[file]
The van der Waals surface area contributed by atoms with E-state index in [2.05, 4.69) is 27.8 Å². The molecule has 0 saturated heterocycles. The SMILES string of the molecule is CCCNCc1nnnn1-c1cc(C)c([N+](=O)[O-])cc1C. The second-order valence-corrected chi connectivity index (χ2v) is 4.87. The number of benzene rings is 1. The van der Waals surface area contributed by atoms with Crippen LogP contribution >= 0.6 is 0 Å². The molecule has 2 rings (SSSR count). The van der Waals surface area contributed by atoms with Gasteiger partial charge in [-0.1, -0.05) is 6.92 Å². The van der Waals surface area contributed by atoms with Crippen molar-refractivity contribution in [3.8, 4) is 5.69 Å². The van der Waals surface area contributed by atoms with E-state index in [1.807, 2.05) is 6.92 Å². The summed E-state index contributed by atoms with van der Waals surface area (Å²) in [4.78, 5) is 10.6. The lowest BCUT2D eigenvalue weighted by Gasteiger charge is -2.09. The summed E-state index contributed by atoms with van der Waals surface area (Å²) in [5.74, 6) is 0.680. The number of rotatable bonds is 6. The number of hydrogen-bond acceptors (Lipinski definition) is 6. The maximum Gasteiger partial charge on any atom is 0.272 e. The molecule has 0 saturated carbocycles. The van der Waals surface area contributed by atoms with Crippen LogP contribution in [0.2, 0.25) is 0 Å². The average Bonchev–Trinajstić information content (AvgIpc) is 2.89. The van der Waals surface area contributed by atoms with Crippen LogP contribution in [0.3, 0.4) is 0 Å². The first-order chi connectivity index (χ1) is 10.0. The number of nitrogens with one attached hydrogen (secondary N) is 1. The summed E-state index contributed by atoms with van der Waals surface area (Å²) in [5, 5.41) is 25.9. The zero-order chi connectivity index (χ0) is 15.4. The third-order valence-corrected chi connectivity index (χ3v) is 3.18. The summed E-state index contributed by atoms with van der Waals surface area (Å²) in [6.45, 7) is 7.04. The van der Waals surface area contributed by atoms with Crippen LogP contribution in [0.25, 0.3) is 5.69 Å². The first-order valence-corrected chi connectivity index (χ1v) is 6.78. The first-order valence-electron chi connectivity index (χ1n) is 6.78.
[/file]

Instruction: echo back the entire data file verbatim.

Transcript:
The van der Waals surface area contributed by atoms with E-state index in [2.05, 4.69) is 27.8 Å². The molecule has 0 saturated heterocycles. The SMILES string of the molecule is CCCNCc1nnnn1-c1cc(C)c([N+](=O)[O-])cc1C. The second-order valence-corrected chi connectivity index (χ2v) is 4.87. The number of benzene rings is 1. The van der Waals surface area contributed by atoms with Crippen LogP contribution >= 0.6 is 0 Å². The molecule has 2 rings (SSSR count). The van der Waals surface area contributed by atoms with Gasteiger partial charge in [-0.1, -0.05) is 6.92 Å². The van der Waals surface area contributed by atoms with Crippen molar-refractivity contribution in [3.8, 4) is 5.69 Å². The van der Waals surface area contributed by atoms with E-state index in [1.807, 2.05) is 6.92 Å². The summed E-state index contributed by atoms with van der Waals surface area (Å²) in [4.78, 5) is 10.6. The lowest BCUT2D eigenvalue weighted by Gasteiger charge is -2.09. The summed E-state index contributed by atoms with van der Waals surface area (Å²) in [5.74, 6) is 0.680. The number of rotatable bonds is 6. The number of hydrogen-bond acceptors (Lipinski definition) is 6. The maximum Gasteiger partial charge on any atom is 0.272 e. The molecule has 0 saturated carbocycles. The van der Waals surface area contributed by atoms with Crippen LogP contribution in [0.2, 0.25) is 0 Å². The average Bonchev–Trinajstić information content (AvgIpc) is 2.89. The van der Waals surface area contributed by atoms with Crippen LogP contribution in [0.3, 0.4) is 0 Å². The first-order chi connectivity index (χ1) is 10.0. The number of nitrogens with one attached hydrogen (secondary N) is 1. The summed E-state index contributed by atoms with van der Waals surface area (Å²) in [5, 5.41) is 25.9. The zero-order chi connectivity index (χ0) is 15.4. The third-order valence-corrected chi connectivity index (χ3v) is 3.18. The summed E-state index contributed by atoms with van der Waals surface area (Å²) in [6.45, 7) is 7.04. The van der Waals surface area contributed by atoms with Crippen LogP contribution in [0.25, 0.3) is 5.69 Å². The first-order valence-corrected chi connectivity index (χ1v) is 6.78. The first-order valence-electron chi connectivity index (χ1n) is 6.78.